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Fort Snelling, Page I

        In 1803, when the prairie of the Northwest was home to the various tribes of the Native Americans,  Thomas Jefferson bought the land to the west of the Mississippi River from the French.  The deal known as the Louisiana Purchase was made to expand the country and allow more room for the growing population.  The country had the need for forts in the wilderness to at first protect the Indians from the settlers and later to protect the settlers from the Indians, as the settlers moved west.  In September 1805, Lt. Zebulon Pike was sent to scout the land of the upper Mississippi for a suitable place to build a fort.  He camped at what is now “Pikes Island” at the mouth of the St. Peter’s river (later called the Minnesota).  The land was bought for $200.00 worth of trinkets, an agreement to build a trading post, and a trader’s keg of whiskey.  Later, an additional amount of $2,000.00 was given to the Dakota.  As Pike put it in a letter to, Gen. James Wilkerson, “One hundred thousand acres for a song”.   In 1816, the federal government, started the program of building the forts, of Fort Howard at Green Bay, Fort Armstrong at Rock Island and Fort Crawford at Prairie Du Chien.   In 1817, Secretary of War John C. Calhoun, inaugurated his plan to build a fort at the head of the Mississippi from the survey of Major Steven Long.  The original survey said to build it at St. Anthony falls, further up the river. But Long decided it was better to be built on the bluffs, at the convergence of the two rivers, as it commanded both from this point.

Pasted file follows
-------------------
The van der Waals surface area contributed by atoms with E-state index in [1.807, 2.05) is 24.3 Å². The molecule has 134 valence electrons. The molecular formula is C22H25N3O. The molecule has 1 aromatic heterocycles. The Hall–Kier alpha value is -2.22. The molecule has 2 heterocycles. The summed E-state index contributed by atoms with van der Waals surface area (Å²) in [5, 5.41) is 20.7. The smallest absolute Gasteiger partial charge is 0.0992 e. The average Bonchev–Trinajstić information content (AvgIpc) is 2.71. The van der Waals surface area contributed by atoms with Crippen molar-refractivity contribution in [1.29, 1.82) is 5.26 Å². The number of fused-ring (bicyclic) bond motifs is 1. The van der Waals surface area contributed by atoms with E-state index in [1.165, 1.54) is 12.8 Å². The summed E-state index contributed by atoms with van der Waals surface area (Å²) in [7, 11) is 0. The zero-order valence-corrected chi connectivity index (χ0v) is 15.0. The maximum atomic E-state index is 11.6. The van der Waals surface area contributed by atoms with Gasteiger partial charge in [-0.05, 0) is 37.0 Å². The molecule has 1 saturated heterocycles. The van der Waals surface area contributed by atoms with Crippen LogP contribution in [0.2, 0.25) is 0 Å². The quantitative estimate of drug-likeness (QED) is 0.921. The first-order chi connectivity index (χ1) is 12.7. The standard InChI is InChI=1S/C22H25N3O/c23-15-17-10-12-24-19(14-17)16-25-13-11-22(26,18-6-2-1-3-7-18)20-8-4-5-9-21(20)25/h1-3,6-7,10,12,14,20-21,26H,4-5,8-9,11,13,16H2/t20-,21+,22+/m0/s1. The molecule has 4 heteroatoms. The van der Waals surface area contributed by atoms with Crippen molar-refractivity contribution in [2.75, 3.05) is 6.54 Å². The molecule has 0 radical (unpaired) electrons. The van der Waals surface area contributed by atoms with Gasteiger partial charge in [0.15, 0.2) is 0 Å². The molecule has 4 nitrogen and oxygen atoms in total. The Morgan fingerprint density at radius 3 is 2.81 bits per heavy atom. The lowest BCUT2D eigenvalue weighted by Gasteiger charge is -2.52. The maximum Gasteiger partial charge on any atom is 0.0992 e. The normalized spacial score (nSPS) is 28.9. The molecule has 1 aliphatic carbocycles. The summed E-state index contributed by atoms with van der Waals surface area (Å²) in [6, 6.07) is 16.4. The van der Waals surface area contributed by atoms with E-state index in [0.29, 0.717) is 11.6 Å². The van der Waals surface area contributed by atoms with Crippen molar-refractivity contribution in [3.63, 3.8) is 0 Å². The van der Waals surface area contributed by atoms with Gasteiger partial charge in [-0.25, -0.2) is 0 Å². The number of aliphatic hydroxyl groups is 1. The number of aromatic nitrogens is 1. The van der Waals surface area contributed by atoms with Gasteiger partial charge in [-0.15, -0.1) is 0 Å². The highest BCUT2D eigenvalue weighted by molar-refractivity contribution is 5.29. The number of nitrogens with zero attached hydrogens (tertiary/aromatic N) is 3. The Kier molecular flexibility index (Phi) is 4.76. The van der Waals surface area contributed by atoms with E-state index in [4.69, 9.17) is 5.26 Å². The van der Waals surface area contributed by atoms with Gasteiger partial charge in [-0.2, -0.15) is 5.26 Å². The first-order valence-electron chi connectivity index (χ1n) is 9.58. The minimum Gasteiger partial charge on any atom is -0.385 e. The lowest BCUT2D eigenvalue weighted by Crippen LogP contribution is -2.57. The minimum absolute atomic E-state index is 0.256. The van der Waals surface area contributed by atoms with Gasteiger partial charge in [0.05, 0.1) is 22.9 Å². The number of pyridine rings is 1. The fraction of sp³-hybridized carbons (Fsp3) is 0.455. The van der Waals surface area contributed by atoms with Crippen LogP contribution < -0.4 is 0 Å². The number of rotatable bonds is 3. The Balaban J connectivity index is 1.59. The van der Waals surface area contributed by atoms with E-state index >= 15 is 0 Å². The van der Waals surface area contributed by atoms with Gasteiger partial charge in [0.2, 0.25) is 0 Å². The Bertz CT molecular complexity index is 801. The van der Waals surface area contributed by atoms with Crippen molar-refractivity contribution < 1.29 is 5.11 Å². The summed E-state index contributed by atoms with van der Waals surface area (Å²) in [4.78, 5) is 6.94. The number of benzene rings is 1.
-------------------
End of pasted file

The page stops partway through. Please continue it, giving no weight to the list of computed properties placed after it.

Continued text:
(Information from the book "Ft. Snelling/Colossus of the Wilderness" by the Minnesota Historical Society and rewritten by webmaster)

Paintings of Fort Snelling


Fort Snelling, the fort is interpreted in the year, circa 1827


Outside Fort Snelling entrance from the front facing northeast.

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Page X

Fort Snelling entrance sign to the museum.



Inside Fort Snelling from the top of the round tower facing east.



Civil War Traveler
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